Infrastructure Protection Center (NIPC), United States National
Formerly a unit of the Federal Bureau of Investigation (FBI), the National Infrastructure Protection Center (NIPC) moved to the Department of Homeland Security (DHS) when the latter began its functions in March 2003. NIPC is charged with assessing threats to critical infrastructure—particularly computer systems—and providing warnings concerning threats and vulnerabilities. It also conducts investigations and provides a response to computer attacks.
NIPC's mission. Although infrastructure, or critical infrastructure, includes vital systems ranging from roads to banking, the tasks of NIPC are directed toward those computer and information systems that provide much of the control mechanism over other components of the national infrastructure. The mission of NIPC is manifold, though its many components all relate in some way to computers. The NIPC is tasked with detecting, averting, assessing, warning against, responding to, and investigating unlawful acts that target or threaten critical infrastructures in general, and computer and information technologies in particular. It manages investigations of computer intrusion, and supports the response of law enforcement to cyber crimes and computer intrusion.
When incidents of intrusion go beyond the level of crime to that of terrorism or acts of warfare, NIPC works with counterintelligence, counterterrorism, and national security authorities in responding to attacks on interests of the United States. It also coordinates the training of computer investigators and other protectors of infrastructure both in the public and private sectors.
NIPC at work. An example of NIPC at work occurred in May 2000, when the "Love Bug" computer worm (a virus-like program) propagated itself across world computer networks. Within 24 hours, investigators at the New York FBI field office, assisted by NIPC, tracked the virus to Onel de Guzman in the Philippines. Due to the lack of cyber crime statutes in the Philippines, Guzman was not charged, but the incident led to Philippine approval of the international E-Commerce Act, which provides for criminal prosecution of cyber crimes. NIPC has conducted a number of other major investigations against cyber criminals.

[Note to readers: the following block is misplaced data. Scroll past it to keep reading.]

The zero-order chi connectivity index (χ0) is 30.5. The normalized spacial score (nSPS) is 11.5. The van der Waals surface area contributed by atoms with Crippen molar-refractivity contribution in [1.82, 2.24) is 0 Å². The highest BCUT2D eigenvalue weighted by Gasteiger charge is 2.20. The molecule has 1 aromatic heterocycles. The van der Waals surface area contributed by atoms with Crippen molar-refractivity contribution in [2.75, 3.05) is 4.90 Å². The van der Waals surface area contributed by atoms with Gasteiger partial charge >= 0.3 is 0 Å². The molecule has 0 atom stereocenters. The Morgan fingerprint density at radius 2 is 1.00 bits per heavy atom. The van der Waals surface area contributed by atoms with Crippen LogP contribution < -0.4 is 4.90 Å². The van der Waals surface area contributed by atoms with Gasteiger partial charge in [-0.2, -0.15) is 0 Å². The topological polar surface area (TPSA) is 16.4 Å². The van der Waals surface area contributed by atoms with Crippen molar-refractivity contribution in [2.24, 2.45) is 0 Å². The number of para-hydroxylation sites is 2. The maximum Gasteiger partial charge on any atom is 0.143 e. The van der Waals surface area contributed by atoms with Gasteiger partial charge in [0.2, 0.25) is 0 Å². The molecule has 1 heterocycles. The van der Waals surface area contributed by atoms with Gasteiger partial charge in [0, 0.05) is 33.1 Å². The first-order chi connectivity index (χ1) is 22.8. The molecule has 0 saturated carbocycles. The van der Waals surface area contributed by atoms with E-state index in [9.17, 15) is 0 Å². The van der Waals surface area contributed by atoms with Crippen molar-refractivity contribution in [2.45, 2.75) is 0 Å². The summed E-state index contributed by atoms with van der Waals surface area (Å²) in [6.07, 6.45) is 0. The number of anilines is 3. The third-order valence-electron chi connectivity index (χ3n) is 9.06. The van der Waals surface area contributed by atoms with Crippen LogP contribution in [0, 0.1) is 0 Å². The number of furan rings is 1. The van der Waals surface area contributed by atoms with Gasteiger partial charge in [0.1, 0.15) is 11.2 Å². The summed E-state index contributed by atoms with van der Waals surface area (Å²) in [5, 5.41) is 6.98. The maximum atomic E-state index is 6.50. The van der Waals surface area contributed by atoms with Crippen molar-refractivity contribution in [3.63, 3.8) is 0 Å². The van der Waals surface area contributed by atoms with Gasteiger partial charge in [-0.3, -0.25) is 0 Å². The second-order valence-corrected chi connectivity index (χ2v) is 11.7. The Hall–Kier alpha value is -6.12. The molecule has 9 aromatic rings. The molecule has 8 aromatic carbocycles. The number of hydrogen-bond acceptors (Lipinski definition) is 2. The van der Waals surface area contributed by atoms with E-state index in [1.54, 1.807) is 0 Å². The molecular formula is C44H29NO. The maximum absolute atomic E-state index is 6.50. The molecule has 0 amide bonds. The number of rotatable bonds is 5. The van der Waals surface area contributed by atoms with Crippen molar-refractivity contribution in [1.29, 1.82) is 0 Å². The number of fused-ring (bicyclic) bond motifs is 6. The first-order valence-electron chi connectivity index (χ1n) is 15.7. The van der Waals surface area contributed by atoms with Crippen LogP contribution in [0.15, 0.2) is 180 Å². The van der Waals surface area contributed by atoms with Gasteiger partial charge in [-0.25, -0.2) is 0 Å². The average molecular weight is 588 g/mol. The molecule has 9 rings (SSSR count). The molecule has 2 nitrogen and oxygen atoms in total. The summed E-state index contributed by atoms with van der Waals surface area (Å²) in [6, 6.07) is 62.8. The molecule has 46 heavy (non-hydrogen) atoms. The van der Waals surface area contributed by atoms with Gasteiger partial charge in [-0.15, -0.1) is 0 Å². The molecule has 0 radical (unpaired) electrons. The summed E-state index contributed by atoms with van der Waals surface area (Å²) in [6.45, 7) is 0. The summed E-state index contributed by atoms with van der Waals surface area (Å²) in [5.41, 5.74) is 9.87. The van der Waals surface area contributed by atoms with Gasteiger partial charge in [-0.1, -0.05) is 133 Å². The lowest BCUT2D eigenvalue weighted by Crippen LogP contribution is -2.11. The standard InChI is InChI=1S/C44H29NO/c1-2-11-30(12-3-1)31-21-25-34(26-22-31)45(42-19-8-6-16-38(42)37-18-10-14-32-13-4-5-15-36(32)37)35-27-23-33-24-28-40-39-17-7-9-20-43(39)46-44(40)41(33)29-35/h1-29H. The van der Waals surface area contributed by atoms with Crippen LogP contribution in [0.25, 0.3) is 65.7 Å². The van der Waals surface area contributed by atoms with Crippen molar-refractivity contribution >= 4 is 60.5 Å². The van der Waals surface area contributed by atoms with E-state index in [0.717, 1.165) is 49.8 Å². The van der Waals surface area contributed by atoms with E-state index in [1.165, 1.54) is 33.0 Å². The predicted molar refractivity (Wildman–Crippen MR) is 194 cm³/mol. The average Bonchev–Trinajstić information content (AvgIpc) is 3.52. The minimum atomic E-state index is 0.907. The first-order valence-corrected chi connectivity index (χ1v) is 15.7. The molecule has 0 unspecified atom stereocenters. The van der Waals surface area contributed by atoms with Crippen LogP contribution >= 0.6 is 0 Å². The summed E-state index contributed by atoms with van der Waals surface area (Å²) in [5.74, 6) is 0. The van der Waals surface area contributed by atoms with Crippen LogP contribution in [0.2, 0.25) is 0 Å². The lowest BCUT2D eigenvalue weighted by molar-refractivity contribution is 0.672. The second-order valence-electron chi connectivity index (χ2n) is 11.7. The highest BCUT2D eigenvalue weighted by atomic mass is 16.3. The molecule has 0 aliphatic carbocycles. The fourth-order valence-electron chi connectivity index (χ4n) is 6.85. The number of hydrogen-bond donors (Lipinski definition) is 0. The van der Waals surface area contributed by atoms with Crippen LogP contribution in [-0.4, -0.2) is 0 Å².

The NIPC issues three levels of infrastructure warnings: assessments, which provide general information about non-specific threats; advisories, which address particular dangers that call for preparedness or a change in posture; and alerts, which warn of major and specific threats. In September 2002, for instance, it issued an assessment warning against possible "hacktivism" (the use of computer hacking in the service of political activism) connected with upcoming meetings of the International Monetary Fund and World Bank. As of February 2003, NIPC advisory addressed the dangers of global hacking associated with escalating tensions between the United States and Iraq. In August, 2002, NIPC issued an alert based on "credible but nonspecific information" concerning possible cyber attacks originating from Europe. That no problems were reported may be evidence that there was no actual threat—or that NIPC was successful in its job.
█ FURTHER READING:
Improving Our Ability to Fight Cybercrime: Oversight of the National Infrastructure Protection Center: Hearing Before the Subcommittee on Technology, Terrorism, and Government Information of the Committee on the Judiciary, United States Senate, One Hundred Seventh Congress, First Session, July 25, 2001. Washington, D.C.: U.S. Government Printing Office, 2002.
National Infrastructure Protection Center (NIPC): A Public-Private Partnership to Protect America's Critical Infrastructures. Washington, D.C.: U.S. Department of Justice, 2002.
Amon, Michael. "Agencies Working to Boost Security." Washington Post. (February 23, 2003): T1.
Johnston, David. "F.B.I. Warns Local Agencies to Be Aware." New York Times. (September 10, 2002): A17.
Verton, Dan. "NIPC Warns of Attacks, But No Impact Felt." Computerworld 36, no. 33 (August 12, 2002): 17.
——. "NIPC Loses One of Its Own to 'Beltway' Sniper." Computerworld 36, no. 43 (October 21, 2002): 6.
National Infrastructure Protection Center. < http://www.nipc.gov > (March 4, 2003).